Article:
Aboriginal Art Sale from the Central Australian Desert  View more

Cultural Information

The Dreamtime

Around the beginning the Ancestral Beings rose from the folds of the earth and stretching up to the scorching sun they called, "I am"! As each Ancestor sang out their name, "I am Snake", "I am Honey Ant", they created the most sacred of their songs.

Slowly they began to move across the barren land naming all things and thus bringing them into being. Their words formed verses and as the Ancestors walked about they sang mountains, rivers and deserts into existence. Wherever they went their songs remained creating a web of Songlines over the Country.

As they traveled the Ancestors hunted, ate, made love, sang and danced leaving a trail of Dreaming along the songlines. Finally at the end of their journey the Ancestral Beings sang 'back in' the earth where they can be seen as land formations, sleeping.


Australian Aboriginals are still one of the least understood people in the world. Since the nineteenth century they have been singled out as the planet's most primitive culture, the living representation of mankind's ancestors. In reality Aboriginal culture is complex, forming a subtle yet dynamic and rich way of life.

Small local groups form the basis of Aboriginal society. By sharing economic and ceremonial dealings with other groups they keep a close kinship and marriage ties with a vast network of others. With these relationships comes rights, obligations and appropriate ways of behaving.

Inheritance is central in the granting of ceremonial and territorial rights and responsibilities. A daughter and a son inherit one type of rights through their father, which in Warlpiri and other Central Australian languages classify them as 'Kirda'. Inheritance from the mothers line makes them 'Kurdungurlu'. Thus for any given Dreaming site there is a set of Kirda and a set of Kurdungurlu. If a woman is Kirda for her father's country, for example, the children of her mothers brother will be Kurdungurlu for that same area. Kirda, 'own' given countries have primary economic and spiritual rights in them. Kurdungurlu are guardians for the countries owned by Kirda. They ensure that the Kirda fulfill their social and ritual obligations with respect to their Dreaming Sites and that access to economic resources is maintained. During ceremony Kirda and Kurdungurlu interact closely through complementary roles.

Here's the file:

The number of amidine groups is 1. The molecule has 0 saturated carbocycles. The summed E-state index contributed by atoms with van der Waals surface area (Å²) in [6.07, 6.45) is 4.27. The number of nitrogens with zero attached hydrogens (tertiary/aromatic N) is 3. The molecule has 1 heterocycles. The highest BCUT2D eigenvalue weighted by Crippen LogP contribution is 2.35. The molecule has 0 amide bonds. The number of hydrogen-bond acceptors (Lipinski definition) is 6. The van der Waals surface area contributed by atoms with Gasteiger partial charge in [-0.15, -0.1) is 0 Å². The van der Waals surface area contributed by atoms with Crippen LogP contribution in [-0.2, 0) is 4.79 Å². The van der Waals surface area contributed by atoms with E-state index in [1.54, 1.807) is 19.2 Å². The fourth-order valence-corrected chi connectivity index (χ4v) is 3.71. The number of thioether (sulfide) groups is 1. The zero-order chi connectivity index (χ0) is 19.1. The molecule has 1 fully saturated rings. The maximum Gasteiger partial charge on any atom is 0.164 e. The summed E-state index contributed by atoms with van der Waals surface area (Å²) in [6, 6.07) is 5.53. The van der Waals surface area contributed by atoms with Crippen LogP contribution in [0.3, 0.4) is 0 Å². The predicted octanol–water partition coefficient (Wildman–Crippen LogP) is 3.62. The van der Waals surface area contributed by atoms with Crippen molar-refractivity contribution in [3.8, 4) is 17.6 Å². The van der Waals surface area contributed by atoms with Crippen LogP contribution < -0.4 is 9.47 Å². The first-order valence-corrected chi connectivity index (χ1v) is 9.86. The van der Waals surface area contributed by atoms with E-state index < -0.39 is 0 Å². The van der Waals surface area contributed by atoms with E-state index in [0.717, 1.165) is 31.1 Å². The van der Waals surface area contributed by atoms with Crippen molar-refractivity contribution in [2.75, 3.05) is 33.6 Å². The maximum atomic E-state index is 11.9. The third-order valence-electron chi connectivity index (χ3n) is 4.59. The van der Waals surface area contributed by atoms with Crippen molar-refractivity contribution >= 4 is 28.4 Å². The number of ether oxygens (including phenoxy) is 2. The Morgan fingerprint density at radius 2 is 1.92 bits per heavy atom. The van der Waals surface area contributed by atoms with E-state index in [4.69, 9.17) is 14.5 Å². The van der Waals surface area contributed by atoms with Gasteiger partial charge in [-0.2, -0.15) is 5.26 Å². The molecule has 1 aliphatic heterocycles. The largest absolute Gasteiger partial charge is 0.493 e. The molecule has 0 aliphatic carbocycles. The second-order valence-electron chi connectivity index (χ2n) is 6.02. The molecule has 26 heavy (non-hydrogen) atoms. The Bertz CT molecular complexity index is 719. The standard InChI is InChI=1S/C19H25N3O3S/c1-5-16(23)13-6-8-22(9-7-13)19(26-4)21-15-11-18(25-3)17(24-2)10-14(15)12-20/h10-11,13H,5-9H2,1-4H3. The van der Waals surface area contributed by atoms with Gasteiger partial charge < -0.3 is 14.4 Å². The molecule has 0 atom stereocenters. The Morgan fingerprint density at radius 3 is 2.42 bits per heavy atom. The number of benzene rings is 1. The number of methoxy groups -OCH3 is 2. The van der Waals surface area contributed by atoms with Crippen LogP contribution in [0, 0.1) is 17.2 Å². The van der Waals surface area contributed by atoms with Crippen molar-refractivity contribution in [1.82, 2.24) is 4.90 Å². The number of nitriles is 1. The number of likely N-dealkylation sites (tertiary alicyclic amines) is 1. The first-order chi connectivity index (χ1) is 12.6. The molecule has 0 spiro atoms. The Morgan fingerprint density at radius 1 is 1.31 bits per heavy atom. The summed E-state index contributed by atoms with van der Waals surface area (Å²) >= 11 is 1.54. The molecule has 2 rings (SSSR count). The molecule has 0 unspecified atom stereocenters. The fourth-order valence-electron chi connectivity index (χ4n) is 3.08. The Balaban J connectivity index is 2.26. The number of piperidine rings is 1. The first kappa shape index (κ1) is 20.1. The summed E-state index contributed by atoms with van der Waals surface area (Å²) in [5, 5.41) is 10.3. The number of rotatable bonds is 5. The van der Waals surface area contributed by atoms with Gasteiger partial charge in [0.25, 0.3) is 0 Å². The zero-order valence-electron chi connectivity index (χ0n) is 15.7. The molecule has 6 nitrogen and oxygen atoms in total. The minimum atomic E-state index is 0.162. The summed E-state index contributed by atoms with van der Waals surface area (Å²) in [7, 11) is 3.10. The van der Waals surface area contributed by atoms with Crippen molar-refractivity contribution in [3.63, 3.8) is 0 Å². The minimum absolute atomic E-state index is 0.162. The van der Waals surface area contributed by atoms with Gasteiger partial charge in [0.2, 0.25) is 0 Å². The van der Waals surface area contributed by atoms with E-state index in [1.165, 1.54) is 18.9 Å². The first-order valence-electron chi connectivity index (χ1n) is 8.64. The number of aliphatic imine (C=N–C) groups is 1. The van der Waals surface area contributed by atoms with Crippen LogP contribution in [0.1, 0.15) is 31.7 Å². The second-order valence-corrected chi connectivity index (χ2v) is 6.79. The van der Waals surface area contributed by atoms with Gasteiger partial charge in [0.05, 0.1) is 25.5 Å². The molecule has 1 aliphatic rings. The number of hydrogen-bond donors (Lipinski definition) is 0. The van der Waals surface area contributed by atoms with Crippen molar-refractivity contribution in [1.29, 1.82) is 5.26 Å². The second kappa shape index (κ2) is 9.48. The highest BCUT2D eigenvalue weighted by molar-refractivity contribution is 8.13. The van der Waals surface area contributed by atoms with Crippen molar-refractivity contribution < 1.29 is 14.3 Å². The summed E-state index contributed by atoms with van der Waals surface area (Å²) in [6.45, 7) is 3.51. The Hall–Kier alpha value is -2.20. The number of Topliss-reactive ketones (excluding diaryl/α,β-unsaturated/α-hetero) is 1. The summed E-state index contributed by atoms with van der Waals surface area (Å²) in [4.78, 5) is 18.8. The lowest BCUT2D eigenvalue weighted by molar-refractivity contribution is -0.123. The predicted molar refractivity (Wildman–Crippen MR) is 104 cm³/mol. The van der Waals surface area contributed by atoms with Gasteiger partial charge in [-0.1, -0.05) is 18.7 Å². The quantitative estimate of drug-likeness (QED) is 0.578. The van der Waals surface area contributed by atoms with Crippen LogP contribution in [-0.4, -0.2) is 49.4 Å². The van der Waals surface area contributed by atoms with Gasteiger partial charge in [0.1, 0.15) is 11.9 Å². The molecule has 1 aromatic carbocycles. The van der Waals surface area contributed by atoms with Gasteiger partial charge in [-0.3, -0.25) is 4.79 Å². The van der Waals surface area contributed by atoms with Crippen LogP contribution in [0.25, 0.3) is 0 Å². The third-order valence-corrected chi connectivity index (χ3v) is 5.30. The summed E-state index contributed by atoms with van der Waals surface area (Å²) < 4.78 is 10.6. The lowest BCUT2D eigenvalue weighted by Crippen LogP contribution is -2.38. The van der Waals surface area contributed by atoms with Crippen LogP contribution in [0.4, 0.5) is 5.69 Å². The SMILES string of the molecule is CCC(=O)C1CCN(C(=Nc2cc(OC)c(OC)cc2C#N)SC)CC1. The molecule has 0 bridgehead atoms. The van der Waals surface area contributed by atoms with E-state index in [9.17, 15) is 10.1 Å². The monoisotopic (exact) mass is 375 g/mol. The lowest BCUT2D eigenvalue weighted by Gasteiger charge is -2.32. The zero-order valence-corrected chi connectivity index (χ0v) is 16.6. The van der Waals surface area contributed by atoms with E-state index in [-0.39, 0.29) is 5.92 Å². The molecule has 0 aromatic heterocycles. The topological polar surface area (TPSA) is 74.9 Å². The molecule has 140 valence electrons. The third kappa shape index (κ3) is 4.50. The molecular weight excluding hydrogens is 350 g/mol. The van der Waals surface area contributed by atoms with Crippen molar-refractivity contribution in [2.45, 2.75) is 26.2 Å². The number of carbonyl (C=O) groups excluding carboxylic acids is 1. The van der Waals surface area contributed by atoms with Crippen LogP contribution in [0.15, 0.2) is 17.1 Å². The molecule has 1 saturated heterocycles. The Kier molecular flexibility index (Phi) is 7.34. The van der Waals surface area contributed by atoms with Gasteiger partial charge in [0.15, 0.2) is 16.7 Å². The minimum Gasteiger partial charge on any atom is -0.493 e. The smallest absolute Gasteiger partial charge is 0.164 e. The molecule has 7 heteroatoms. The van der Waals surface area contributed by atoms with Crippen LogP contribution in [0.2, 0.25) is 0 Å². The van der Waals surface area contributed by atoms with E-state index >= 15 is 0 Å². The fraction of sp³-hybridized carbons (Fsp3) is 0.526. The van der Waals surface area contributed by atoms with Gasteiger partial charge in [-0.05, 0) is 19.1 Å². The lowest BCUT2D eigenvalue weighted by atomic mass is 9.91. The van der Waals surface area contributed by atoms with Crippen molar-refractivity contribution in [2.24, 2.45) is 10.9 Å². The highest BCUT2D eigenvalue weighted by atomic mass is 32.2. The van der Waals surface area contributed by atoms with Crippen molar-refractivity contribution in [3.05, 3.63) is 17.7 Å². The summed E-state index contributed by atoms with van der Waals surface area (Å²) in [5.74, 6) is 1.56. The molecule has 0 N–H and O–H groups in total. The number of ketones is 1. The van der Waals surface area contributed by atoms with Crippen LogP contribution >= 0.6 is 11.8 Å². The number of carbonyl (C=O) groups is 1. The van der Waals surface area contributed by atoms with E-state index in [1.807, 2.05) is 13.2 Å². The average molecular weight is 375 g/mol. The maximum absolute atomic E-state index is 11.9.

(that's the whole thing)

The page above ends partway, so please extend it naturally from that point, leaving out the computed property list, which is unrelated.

The attainment of religious knowledge begins with initiation during adolescence and becomes a lifelong quest. Both men and women have specific religious ceremonies and hold particular segments of mythical information. Through participation in rituals people learn more about their Dreaming Stories and associated designs, songs and dances. Some of these ceremonies are secret (closed) and some are public (open).

When Europeans arrived in Australia they took control of the land and collected Aboriginal people on to communities. Being removed from their traditional lands, diverted the focus of Aboriginal Spirituality.

It is only since 1972 with land rights legislation and more recently the Mabo Legislation, that certain land has been returned to Aboriginal owners and policies of self management introduced. Many Aboriginals have moved away from the large settlements to establish smaller more homogenous communities on land to which they have traditional ties. Despite enormous pressure exerted on it, Aboriginal culture has retained it uniqueness and much of its strength.

Aboriginal Art

The traditional art of the vast Central Australian Desert has always been complex and impressive. Used in ceremony it was performed on large, irregular surfaces such as rock walls and slabs. It was also painted on the body and artefacts such as shields, sacred boards and ceremonial posts.

It was the arrival at Papunya in 1971 of a young white school teacher, Geoff Bardon, that provided the catalyst for an explosion of artistic expression. Bardon started a school project to paint a mural. The painting was taken over by elders who used traditional art to create "Honey Ant Dreaming", the Dreaming for Papunya. Following this the men began painting acrylics on any material available to them, including plywood, linoleum and canvas.

Acrylic paintings by Central Australian Aboriginals is one of the most exciting developments in modern Australian Art. Though the materials are of European origin, the content and execution of the paintings lie firmly within the framework of Desert Aboriginal Culture.

The paintings are mythical representations of landscapes or conceptual maps of designs wrought by ancestors. In this tradition sculptures, paintings, dances and songs relating to the Dreamtime are repeating the work of Ancestors, thus keeping the world alive.

The designs painted are not public property. Through the Dreamings the Ancestral Beings gave them to certain groups to hold in sacred trust. The relationship between the Ancestor, the Land and the People is at the core of Aboriginal Art.